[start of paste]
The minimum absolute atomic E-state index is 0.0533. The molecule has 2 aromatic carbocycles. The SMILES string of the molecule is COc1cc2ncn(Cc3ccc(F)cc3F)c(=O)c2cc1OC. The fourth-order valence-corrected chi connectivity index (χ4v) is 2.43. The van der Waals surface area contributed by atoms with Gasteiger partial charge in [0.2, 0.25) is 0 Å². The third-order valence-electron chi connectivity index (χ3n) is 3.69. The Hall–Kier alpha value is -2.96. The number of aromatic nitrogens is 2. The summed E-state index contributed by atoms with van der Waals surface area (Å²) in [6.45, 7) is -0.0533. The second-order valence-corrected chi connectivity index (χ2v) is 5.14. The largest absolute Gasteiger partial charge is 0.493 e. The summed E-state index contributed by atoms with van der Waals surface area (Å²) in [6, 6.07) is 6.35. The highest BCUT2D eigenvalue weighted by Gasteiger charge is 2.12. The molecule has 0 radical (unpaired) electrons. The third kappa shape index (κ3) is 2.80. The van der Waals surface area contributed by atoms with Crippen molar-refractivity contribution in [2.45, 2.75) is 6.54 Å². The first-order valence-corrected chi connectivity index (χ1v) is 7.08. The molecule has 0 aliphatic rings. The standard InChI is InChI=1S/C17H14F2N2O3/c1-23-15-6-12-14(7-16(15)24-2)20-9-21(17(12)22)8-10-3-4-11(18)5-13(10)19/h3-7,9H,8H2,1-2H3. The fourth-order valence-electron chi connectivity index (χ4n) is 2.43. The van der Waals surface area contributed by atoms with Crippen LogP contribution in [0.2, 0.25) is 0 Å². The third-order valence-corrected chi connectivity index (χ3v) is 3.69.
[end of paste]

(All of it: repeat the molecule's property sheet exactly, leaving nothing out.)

The minimum absolute atomic E-state index is 0.0533. The molecule has 2 aromatic carbocycles. The SMILES string of the molecule is COc1cc2ncn(Cc3ccc(F)cc3F)c(=O)c2cc1OC. The fourth-order valence-corrected chi connectivity index (χ4v) is 2.43. The van der Waals surface area contributed by atoms with Gasteiger partial charge in [0.2, 0.25) is 0 Å². The third-order valence-electron chi connectivity index (χ3n) is 3.69. The Hall–Kier alpha value is -2.96. The number of aromatic nitrogens is 2. The summed E-state index contributed by atoms with van der Waals surface area (Å²) in [6.45, 7) is -0.0533. The second-order valence-corrected chi connectivity index (χ2v) is 5.14. The largest absolute Gasteiger partial charge is 0.493 e. The summed E-state index contributed by atoms with van der Waals surface area (Å²) in [6, 6.07) is 6.35. The highest BCUT2D eigenvalue weighted by Gasteiger charge is 2.12. The molecule has 0 radical (unpaired) electrons. The third kappa shape index (κ3) is 2.80. The van der Waals surface area contributed by atoms with Crippen molar-refractivity contribution in [2.45, 2.75) is 6.54 Å². The first-order valence-corrected chi connectivity index (χ1v) is 7.08. The molecule has 0 aliphatic rings. The standard InChI is InChI=1S/C17H14F2N2O3/c1-23-15-6-12-14(7-16(15)24-2)20-9-21(17(12)22)8-10-3-4-11(18)5-13(10)19/h3-7,9H,8H2,1-2H3. The fourth-order valence-electron chi connectivity index (χ4n) is 2.43. The van der Waals surface area contributed by atoms with Crippen LogP contribution in [0.2, 0.25) is 0 Å². The third-order valence-corrected chi connectivity index (χ3v) is 3.69.